Disheartened and tired we made our way back to East Montpelier but then on the way back, this beautiful scenery appeared from nowhere. The last rays of the sun lit up the trees in the distance like a billion fireflies with the rolling green countryside stretched in front of us with bales of hay and a cart tossed on one side. A full rose over it all giving it such a romantic aura! The diffuse light of dusk made everything seem so magical and blissful that we forgot all our woes. Perhaps this is how Vermonters attain their “state of mind” aka zen amidst the crazies of life, they have so much natural beauty to bounce back to. Finally, the night ended with a beautiful dinner at Tulsi Tea room in downtown Montpelier. The tea room serves vegan thalis (Indian full meals with several courses) , Dosas (south Indian pancakes) and other curry bowls. The food was simple, yet hearty and just what we needed for our tired bodies.
Exploring Vermont in Fall: Capitol and Rutland
We saved the best for the last aka exploring the Capitol building and stopping by Rutland on our third day in Vermont. Our kind hosts at the High Hill Inn informed us that the State House dome was made of real gold (we did get a glimpse of it the previous day when we were in town) and that made me instantly want to go and click a million photos of it! Also, S found out about the Norman Rockwell Museum in Rutland, a town an hour and a half south of Montpelier, which again had to be visited since we both are such big fans of the legendary American artist. Finally, we decided to pay homage to Vermont’s love for all things maple and stop by the famous Morse Farm Maple Sugarworks, one of the most famous maple producers of the state and a host farm (i.e they allow visitor interaction).
We chose to photograph the state house in the early morning light with the mist still hanging in the air. The dull glow of the dome in the thin fog, the feel of the wet grass beneath the feet and the amber like glow of the crisp leaves strewn all over with lush greenery all around made the serene morning extra beautiful. Honestly, that is the perfect time to click some photos of the majestic building and its surroundings (i.e. garden and lawn) since it gets crowded very quickly with tourists flocking to the front get a view.
Post photo session, we had one more round of yummy breakfast at the inn, packed our bags and said our goodbyes to humans, kitties, hens and goats and drove off to Morse Farm. Morse Farm is a fun little place with tons of maple syrup loaded products and the world famous maple creemee, Vermont speak for soft serve infused with maple syrup. Fun fact: this awesome creemee is listed in the top 75 quintessential American eats. After gobbling down the creemee, which was a slice of instant melt heaven, and touring the gift shop, we were off to our next destination, i.e. Vermont’s poster child of an idyllic village, Woodstock. True to the recommendation, Woodstock indeed turned out to be a charming little hamlet with some cute boutiques and cafes to nosh. We had sandwiches and local cider at Mon Vert cafe, which had a beautiful patio to sit and enjoy lunch.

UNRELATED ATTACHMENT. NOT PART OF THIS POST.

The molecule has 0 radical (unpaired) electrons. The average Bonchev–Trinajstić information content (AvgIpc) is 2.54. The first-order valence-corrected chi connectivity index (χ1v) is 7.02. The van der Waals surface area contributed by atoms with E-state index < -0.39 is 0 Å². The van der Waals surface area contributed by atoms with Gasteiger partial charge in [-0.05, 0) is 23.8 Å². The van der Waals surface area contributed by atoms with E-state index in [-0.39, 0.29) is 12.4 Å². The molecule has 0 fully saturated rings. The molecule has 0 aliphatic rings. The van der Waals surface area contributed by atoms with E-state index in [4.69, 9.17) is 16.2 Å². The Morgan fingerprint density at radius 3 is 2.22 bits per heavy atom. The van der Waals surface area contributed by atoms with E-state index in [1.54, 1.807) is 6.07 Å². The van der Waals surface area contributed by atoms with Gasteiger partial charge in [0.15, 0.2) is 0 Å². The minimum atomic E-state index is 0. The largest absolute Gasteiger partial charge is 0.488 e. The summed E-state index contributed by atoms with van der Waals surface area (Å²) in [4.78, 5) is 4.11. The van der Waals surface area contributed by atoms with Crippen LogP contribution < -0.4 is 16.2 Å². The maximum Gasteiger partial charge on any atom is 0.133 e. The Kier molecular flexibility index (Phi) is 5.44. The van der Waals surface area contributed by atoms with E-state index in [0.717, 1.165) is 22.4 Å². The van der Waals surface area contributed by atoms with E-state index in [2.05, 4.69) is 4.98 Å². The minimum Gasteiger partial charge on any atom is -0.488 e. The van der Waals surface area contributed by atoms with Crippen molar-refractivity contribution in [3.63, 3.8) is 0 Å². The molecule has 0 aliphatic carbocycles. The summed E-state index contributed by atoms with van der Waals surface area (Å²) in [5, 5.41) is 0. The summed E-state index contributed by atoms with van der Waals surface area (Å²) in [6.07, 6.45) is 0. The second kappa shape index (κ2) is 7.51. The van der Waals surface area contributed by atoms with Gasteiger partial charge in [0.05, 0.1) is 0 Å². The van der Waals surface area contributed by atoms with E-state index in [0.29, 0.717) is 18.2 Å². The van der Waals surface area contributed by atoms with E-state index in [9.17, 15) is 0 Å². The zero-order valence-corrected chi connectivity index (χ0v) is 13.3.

The last stop before we returned to Smart Suites, South Burlington, for the night was the most anticipated Norman Rockwell museum in Rutland. The museum is in a small building literally in the middle of nowhere and showcases the artists work (about 3000 of them) from 1920s all the way to 1978, when he passed away. The joy of watching rows and rows of his art on several magazine covers, the most notable being the Saturday Evening Post and the beauty, skill and painstaking detail of each of his creations left us completely in awe.
My personal favorite (see below) was a little boy snuggled with his dog in a warm blanket, an advertisement piece. I have been to several museums all over the world, but there was indeed something special about this tiny abode filled with curated art work (original and prints) that will always find a special place in my heart. Much like Mr. Rockwell’s body of work, which was considered more of a commercial artist’s work and a picture rather than a painting for the elitists to be showcased in museums, nevertheless caught the fancy of millions who loved his art as it captured Americana in a way no one else could, this museum too symbolizes that rugged simplistic attitude embodied in his work minus the ornateness that you see at other places. Highly recommended for the art lover to squeeze this in your Vermont Fall foliage drives itinerary.
Places to see in Vermont in Fall: Burlington
We ended our three day visit to Vermont by flying out from Burlington. On our drive back, I caught sight of some much waited Vermont fall foliage with three fantastic horses grazing in an empty field nearby. I waded through itchy tall grass to get to those majestic beasts and boy, they were super curious of this pint sized human and came right up to the edge of their enclosure. I went shutter crazy and clicked the regal chestnut brown, white and jet black stallions like crazy! We spotted a two-humped camel aka a Bactrian Camel smack-gob in the middle of the field grazing casually with a bunch of sheep around. Don’t believe me? here’s the proof!
We checked in for the night at Smart Suites again and then left for dinner to downtown Burlington, i.e. to the market square, a bustling and fun place to hang out. The square has the city hall located on one end and lots of good eateries. We had a great dinner over poutine (The french-Canadian influence is all over in Vermont due to its code proximity to Montreal) and vegan crepe at the Skinny pancake, a very popular joint amongst the college-goers.
Next morning it was a quick breakfast at Penny Cluse Cafe in Burlington (one of the few places that open at 7AM) and then we were off to the airport to fly back home! Although we could not catch peak foliage during our Vermont fall foliage drives (all pun intended), we had a great stay with great food, scenery, very friendly people who opened their hearts and homes to us, lots of furry friends and abundant greenery that made us drought stricken Californians realize how brown and dried up our state has turned into! I hope you enjoyed this guide to Vermont in Fall and are already planning to spend a few years to see some jaw dropping fall colors and roll in those crunchy leaves! Do share your experience with me!